In 1764, there occurred a discussion in the House of Burgesses which clearly showed the hostile attitude of the two geographical sections of the State. At this time, many of the plantation owners were deeply involved in debt, among whom was Mr. Robinson, Treasurer of the Commonwealth, and speaker of the House of Burgesses. He therefore devised with his friends a bill establishing a public loan office for the benefit of private debtors. The bill provided that from this office, funds might be loaned at public account, and on good land security. The real object of the bill was merely to permit Robinson and his friends to saddle off their debts on the State. Patrick Henry, although a resident of the lowlands, led the westerners in a bitter attack on the measure, which was defeated largely through his efforts. In this matter Wythe was lined up with the conservative leaders, but there is nothing to show that he was acquainted with the real object of the bill.23
In both debate and in the committee room, Wythe soon became one of the leading members of the House. He was never distinguished as an orator, but he was well known for his skill and effectiveness in debate. His strength in debate lay in the
22Henry, Life, Correspondence, and Speeches of Patrick Henry, I., 74-75.
23Ibid, I., 76.
opening arguments of a case, in which for thorough preparation, clearness, and force no one could excel him. His great rival, Pendleton, was more ready in opening and closing a discussion and, through his keenness of apprehension, he was more prompt to meet all the exigencies of an argument.24 Pendleton had only a superficial knowledge of law, and in general education he was far inferior to Wythe. However, his pleasing manner, his ability and eloquence as an orator, and his quickness of perception made him a much more popular speaker than his great contemporary.25 Pendleton never attained any distinction as a committeeman; whereas Wythe was even more prominent in this capacity than in debate during the entire eleven years of his service in the House of Burgesses. For this service, his profound legal knowledge, sound common sense, and impartiality of judgment, specially fitted him. With these qualifications it is not surprising that after only a few years of service, he should be found serving on more committees than any other man with the exception of two or three of the older members.26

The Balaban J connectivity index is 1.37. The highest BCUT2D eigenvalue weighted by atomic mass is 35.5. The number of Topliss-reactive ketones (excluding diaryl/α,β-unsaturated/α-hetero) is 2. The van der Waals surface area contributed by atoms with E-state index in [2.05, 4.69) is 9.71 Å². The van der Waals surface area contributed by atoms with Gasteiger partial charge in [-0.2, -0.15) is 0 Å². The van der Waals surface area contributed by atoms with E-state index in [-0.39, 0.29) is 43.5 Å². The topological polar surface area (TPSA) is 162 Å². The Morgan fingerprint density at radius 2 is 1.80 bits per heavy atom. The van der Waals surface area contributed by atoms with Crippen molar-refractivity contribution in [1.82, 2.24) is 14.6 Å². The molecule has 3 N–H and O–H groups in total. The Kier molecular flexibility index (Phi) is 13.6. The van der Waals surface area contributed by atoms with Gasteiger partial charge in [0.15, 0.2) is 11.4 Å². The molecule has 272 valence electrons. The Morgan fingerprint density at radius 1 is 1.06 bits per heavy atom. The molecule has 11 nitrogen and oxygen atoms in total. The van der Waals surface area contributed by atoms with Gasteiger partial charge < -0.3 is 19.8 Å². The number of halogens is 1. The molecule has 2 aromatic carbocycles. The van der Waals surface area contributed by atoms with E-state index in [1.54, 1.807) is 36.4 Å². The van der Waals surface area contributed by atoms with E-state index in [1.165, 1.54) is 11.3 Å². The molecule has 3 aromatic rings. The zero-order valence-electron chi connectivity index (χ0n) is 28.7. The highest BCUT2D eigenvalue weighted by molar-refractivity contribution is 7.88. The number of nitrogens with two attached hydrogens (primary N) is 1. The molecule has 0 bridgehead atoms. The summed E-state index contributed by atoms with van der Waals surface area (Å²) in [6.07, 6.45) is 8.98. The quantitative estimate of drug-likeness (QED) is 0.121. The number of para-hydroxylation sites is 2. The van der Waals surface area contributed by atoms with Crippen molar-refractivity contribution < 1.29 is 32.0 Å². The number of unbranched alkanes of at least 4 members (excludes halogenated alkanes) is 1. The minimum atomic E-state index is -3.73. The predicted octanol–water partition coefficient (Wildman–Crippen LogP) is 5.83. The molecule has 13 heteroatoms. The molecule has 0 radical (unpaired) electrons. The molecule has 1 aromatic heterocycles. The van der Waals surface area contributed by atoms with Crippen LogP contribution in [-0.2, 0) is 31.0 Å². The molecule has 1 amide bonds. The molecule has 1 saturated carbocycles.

During the early sixties one of the gravest questions of the eighteenth century began gradually to loom up before the American colonies. The charters granted to the various colonies had guaranteed to them the enjoyment of the privileges and rights of Englishmen. For many years England respected these charters, and left to the colonists the management of their own affairs. After the French and Indian War England was heavily burdened with debt, and it seemed only just to the ministry that the colonies should bear a proportionate share of the debt incurred during a war undertaken in their behalf. Consequently, England began to tax them, and what was still more obnoxious to enforce the Navigation Laws. George III came to the throne in 1760 with the purpose in view of making himself absolute. The tax on sugar and molasses was renewed, and steps were taken rigorously to enforce the Navigation Act.